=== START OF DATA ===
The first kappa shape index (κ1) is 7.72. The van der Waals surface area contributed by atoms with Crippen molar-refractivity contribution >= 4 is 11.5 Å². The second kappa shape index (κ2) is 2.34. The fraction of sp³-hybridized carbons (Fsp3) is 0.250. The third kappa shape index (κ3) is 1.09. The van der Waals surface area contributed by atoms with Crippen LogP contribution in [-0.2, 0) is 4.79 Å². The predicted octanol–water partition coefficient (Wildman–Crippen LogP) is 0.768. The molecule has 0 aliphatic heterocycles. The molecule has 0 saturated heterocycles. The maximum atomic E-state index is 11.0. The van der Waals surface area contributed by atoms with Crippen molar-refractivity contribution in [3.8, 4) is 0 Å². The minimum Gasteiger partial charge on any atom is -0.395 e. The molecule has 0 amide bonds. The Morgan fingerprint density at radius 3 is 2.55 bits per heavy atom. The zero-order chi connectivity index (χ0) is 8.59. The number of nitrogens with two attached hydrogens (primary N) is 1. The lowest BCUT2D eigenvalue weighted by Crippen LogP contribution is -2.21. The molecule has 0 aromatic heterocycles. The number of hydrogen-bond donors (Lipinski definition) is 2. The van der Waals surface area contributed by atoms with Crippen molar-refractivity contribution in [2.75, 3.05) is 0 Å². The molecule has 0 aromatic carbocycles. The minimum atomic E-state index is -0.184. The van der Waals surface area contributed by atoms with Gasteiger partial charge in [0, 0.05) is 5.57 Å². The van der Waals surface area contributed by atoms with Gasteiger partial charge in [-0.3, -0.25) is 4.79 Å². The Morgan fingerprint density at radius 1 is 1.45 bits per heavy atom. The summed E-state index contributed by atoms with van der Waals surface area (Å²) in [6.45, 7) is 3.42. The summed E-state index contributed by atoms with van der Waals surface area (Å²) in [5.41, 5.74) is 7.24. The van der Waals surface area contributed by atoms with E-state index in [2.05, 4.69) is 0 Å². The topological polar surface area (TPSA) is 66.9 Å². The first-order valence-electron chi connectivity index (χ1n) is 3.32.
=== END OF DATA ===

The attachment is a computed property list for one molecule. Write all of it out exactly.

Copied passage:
The first kappa shape index (κ1) is 7.72. The van der Waals surface area contributed by atoms with Crippen molar-refractivity contribution >= 4 is 11.5 Å². The second kappa shape index (κ2) is 2.34. The fraction of sp³-hybridized carbons (Fsp3) is 0.250. The third kappa shape index (κ3) is 1.09. The van der Waals surface area contributed by atoms with Crippen LogP contribution in [-0.2, 0) is 4.79 Å². The predicted octanol–water partition coefficient (Wildman–Crippen LogP) is 0.768. The molecule has 0 aliphatic heterocycles. The molecule has 0 saturated heterocycles. The maximum atomic E-state index is 11.0. The van der Waals surface area contributed by atoms with Crippen molar-refractivity contribution in [3.8, 4) is 0 Å². The minimum Gasteiger partial charge on any atom is -0.395 e. The molecule has 0 amide bonds. The Morgan fingerprint density at radius 3 is 2.55 bits per heavy atom. The zero-order chi connectivity index (χ0) is 8.59. The number of nitrogens with two attached hydrogens (primary N) is 1. The lowest BCUT2D eigenvalue weighted by Crippen LogP contribution is -2.21. The molecule has 0 aromatic heterocycles. The number of hydrogen-bond donors (Lipinski definition) is 2. The van der Waals surface area contributed by atoms with Crippen molar-refractivity contribution in [2.75, 3.05) is 0 Å². The molecule has 0 aromatic carbocycles. The minimum atomic E-state index is -0.184. The van der Waals surface area contributed by atoms with Gasteiger partial charge in [0, 0.05) is 5.57 Å². The van der Waals surface area contributed by atoms with Gasteiger partial charge in [-0.3, -0.25) is 4.79 Å². The Morgan fingerprint density at radius 1 is 1.45 bits per heavy atom. The summed E-state index contributed by atoms with van der Waals surface area (Å²) in [6.45, 7) is 3.42. The summed E-state index contributed by atoms with van der Waals surface area (Å²) in [5.41, 5.74) is 7.24. The van der Waals surface area contributed by atoms with E-state index in [2.05, 4.69) is 0 Å². The topological polar surface area (TPSA) is 66.9 Å². The first-order valence-electron chi connectivity index (χ1n) is 3.32.